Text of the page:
A type of human skin dendritic cell marked by CD5 is associated with the development of inflammatory skin disease

Daniel Korenfeld, Laurent Gorvel, Adiel Munk, Joshua Man, Andras Schaffer, Thomas Tung, Caroline Mann, Eynav Klechevsky

Research output: Contribution to journalArticlepeer-review

15 Scopus citations

Abstract

Dendritic cells (DCs) are important in regulating immunity and tolerance and consist of functionally distinct subsets that differentially regulate T lymphocyte function. The underlying basis for this subset specificity is lacking, particularly in humans, where the classification of tissue DCs is currently incomplete. Examination of healthy human epidermal Langerhans cells and dermal skin cells revealed a tissue CD5-expressing DC subtype. The CD5+ DCs were potent inducers of cytotoxic T cells and Th22 cells. The products of these T cells, IL-22 and IFN-γ, play a key role in the pathogenesis of psoriasis. Remarkably, CD5+ DCs were significantly enriched in lesional psoriatic skin compared with distal tissues, suggesting their involvement in the disease. We show that CD5+ DCs can be differentiated from hematopoietic progenitor cells independently of the CD5- DCs. A progenitor population found in human cord blood and in the dermal skin layer, marked as CD34-CD123+CD117dimCD45RA+, was an immediate precursor of these CD11c+CD1c+CD5+ DCs. Overall, our discovery of the CD5-expressing DC subtype suggests that strategies to regulate their composition or function in the skin will represent an innovative approach for the treatment of immune-mediated disorders in and beyond the skin.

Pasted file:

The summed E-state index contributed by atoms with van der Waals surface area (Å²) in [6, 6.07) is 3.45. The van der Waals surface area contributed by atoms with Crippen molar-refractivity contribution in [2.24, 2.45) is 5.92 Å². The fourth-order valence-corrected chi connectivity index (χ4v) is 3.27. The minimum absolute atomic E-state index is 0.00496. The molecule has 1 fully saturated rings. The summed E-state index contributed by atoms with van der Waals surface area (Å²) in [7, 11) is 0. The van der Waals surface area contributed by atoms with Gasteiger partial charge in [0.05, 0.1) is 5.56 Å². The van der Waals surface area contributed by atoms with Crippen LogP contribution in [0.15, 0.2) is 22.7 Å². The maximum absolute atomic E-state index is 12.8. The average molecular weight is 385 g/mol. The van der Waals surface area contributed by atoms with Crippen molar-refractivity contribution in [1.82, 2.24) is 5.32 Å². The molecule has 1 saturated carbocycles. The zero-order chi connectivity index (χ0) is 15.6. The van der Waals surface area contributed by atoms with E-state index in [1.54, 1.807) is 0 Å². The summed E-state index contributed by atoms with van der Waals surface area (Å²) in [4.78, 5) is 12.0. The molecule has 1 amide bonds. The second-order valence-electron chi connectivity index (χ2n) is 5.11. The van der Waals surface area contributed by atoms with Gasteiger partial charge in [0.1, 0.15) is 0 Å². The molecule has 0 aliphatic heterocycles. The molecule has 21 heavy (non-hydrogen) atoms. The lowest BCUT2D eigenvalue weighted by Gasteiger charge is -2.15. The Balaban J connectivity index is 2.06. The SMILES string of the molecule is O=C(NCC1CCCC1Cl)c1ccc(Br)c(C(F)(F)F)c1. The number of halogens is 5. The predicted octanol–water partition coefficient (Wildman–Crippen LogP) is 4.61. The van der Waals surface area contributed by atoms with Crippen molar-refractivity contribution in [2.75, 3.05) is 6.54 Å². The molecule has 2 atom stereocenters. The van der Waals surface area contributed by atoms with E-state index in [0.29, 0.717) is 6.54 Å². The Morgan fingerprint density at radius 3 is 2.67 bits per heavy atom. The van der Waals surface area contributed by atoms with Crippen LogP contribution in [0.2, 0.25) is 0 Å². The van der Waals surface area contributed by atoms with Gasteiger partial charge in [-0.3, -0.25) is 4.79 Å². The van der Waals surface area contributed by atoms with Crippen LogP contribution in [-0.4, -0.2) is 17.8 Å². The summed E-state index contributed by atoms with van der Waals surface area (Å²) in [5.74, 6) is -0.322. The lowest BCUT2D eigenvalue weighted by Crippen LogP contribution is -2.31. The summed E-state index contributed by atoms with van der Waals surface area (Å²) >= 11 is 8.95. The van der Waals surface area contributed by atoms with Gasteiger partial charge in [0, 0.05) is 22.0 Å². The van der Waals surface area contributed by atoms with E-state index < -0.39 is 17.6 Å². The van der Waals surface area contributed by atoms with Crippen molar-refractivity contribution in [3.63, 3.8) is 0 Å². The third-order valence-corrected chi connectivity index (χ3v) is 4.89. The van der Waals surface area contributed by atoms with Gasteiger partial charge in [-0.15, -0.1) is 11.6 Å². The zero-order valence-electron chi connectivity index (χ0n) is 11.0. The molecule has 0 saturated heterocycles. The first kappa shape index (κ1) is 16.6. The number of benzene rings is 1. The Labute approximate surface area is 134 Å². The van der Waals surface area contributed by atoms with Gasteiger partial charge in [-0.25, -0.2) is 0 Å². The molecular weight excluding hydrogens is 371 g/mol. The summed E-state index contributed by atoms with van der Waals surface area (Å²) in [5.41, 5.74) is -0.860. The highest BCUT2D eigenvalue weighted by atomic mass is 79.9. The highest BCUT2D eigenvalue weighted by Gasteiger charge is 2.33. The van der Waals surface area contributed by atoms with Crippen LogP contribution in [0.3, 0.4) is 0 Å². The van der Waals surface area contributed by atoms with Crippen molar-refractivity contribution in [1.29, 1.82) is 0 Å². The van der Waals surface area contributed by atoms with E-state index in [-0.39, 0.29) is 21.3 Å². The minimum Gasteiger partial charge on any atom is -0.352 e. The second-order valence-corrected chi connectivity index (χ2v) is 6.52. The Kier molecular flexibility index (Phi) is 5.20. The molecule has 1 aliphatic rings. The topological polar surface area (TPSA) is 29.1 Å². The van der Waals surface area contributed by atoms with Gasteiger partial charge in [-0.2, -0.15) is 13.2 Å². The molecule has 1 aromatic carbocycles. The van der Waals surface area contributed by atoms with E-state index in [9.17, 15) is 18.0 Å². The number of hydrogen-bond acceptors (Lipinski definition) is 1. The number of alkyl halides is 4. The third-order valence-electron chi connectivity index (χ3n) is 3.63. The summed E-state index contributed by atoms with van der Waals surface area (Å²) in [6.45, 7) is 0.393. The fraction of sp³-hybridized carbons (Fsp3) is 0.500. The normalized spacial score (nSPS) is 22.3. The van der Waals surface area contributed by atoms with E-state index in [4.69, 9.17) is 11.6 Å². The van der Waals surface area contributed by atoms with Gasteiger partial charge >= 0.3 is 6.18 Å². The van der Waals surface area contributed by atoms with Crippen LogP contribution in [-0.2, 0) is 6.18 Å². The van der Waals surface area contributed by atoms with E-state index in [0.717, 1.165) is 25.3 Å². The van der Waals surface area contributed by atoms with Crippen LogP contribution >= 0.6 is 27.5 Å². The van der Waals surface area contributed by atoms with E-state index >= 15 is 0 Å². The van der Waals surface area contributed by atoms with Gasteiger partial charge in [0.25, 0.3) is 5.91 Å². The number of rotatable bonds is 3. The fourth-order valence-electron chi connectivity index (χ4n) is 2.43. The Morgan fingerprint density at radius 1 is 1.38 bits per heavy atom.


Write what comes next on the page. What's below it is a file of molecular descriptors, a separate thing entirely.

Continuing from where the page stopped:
Original languageEnglish
JournalJCI Insight
Volume2
Issue number18
DOIs
StatePublished - Sep 21 2017

Keywords

  • Dendritic cells
  • Immunology
  • Inflammation

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